Walid Raad’s exhibition at the Institute of Contemporary Art in Boston offers an arresting visual narrative on two distinct yet related subjects—Lebanon’s Civil War from 1975 to 1991, and the burgeoning contemporary art scene in Arab countries.

Raad tells the first story through “The Atlas Group,” a fictional foundation through which he employs actual archival material, including photographs and documents, to address the 16-year civil war. It’s a stark, often sepia-tinged grouping, ingenuously arranged so that one need not know the history or even the Middle East in general to engage with it.

Raad’s autobiography—the artist was born in Beirut in 1967 and lived through the civil war as a young teenager—also permeates the material he collects. Though much of his visual art is fact-based, he notes that facts come in different categories. In the very helpful audio guide that accompanies the show, the artist explains that: “Some facts tend to be historical. Some facts are emotional. And some facts are aesthetic. An artwork is an interesting instance in which one may be able to maintain all these facts in their continuum and their complexity.”

Material for The Atlas Group exhibit is accompanied by captivating wall art that conveys evocative phrases. Two examples include images and documents displayed under the title “Let’s be honest, the weather helped.” On the audio recording, Raad asserts that the impact of bullets is as unpredictable as the weather. Weather, he says, “permits us to naturalize a historical condition.” A prime example is a description of 9/11, in which the weather is “the entryway” to talking about the violence of a day that began with a clear, blue sky. If we lead with the weather, posits the artist, “then we can easily talk about the historical, political and ideological causes that lead to 9/11.”

“I Might Die Before I Get a Rifle” is the most overtly autobiographical section of The Atlas Group collection. Raad’s memoir is embedded in photographs that once belonged to a former militia-man training to be a fictional munitions expert. After bullets were discharged and bombs detonated, the militia person’s training included closely studying them as technical devices. The photographs are blown up into detailed collages of colors, forms and shapes. From this perspective they lose their power as the killing mechanisms that they are. Raad recalls that as a teenager he was deeply affected by the sound of shells outside his window, and that he could distinguish between incoming and outgoing mortar rounds. “Swooping F16 planes,” he says in the audio, “are as scary as they are exciting. I was strangely thrilled by an incoming shell.”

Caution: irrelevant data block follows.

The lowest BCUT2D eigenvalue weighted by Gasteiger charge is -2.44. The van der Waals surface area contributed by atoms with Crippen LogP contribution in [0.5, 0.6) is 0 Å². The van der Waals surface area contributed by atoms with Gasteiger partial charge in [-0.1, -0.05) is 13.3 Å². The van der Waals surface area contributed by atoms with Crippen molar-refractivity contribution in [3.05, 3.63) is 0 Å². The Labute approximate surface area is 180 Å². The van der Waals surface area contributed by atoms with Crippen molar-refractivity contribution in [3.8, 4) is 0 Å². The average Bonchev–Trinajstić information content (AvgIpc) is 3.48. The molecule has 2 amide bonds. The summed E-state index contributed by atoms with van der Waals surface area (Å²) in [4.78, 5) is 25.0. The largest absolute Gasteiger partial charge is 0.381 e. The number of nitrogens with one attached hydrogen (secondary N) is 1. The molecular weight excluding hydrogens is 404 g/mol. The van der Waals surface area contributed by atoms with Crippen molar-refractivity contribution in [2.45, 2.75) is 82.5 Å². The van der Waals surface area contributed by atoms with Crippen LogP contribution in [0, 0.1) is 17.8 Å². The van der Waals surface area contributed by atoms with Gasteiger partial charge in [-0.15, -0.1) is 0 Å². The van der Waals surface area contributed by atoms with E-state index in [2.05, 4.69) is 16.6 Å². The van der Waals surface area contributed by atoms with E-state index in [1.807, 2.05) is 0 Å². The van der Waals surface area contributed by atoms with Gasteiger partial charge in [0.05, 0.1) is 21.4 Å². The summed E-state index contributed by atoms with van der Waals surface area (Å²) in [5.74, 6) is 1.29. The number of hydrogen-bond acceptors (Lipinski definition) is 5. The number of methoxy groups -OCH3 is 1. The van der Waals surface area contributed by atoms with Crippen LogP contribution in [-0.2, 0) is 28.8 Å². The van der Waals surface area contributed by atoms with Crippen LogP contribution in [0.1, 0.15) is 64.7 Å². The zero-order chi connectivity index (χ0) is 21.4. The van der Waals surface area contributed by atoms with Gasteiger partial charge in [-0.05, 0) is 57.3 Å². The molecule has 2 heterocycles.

Photo credit: Institute of Contemporary Art/Boston

Scratching On Things I Could Disavow,” the second exhibit, takes Raad’s work into the world of contemporary Arab art. The exhibit is fluid, encompassing a variety of media that include photographs, video installations, sculpture and his trademark wall labels.

But at the heart of the exhibit, which Raad started in 2007 and is still adding to, is a dynamic one-man show that functions as an artist’s walkthrough and that he periodically performs in the exhibition space. Raad begins by telling his audience that no matter how many times he has performed his show, he is still nervous. That’s the first of many facts that the audience might question throughout his 55-minute performance. He paces in front of a wall covered with an elaborate diagram. The diagram, a piece of visual art, and in effect a silent performer, aids Raad in telling a convoluted story about an invitation he received to join a retirement pension fund for artists. A summary of the story won’t do justice to Raad’s intense storytelling, during which he is alternately nervous, hyper and earnest. It all comes to a crescendo as he recounts meeting an Israeli businessman, Moti, the brainchild behind the pension fund.

Deeper into his story, Raad provocatively flirts with stereotypes that brush up against anti-Semitic canards. But he stops short of crossing the line into virulent prejudice. For example, Raad is concerned that he is a Lebanese artist about to invest in a project with Israel’s military intelligence. Given that Israel and Lebanon are officially at war, “that could be asking for trouble,” he says solemnly. Raad makes that unequivocal point when he confronts Moti and the latter tells him, “Please don’t tell me you’re one of those naïve, left-wing, head-in-the-sand pontificators who actually think that the cultural, technological, financial and military sectors are not and have not always been intimately linked.”

Throughout the performance, which veers from the seemingly real to the blatantly absurd, the audience is compelled to ponder the larger question of what is fact and what is fiction in Raad’s alternating worlds. What is knowable within the context of the overarching Arab-Israeli conflict? Is art really art when it’s branded for the ultra-wealthy in Abu Dhabi? These are discomfiting, and perhaps unanswerable, questions, but Walid Raad asks them over and over through his art and his one-man show.

Walid Raad’s work is on exhibit at the Institute of Contemporary Art in Boston through May 30. Find more information on his walkthrough performances here.

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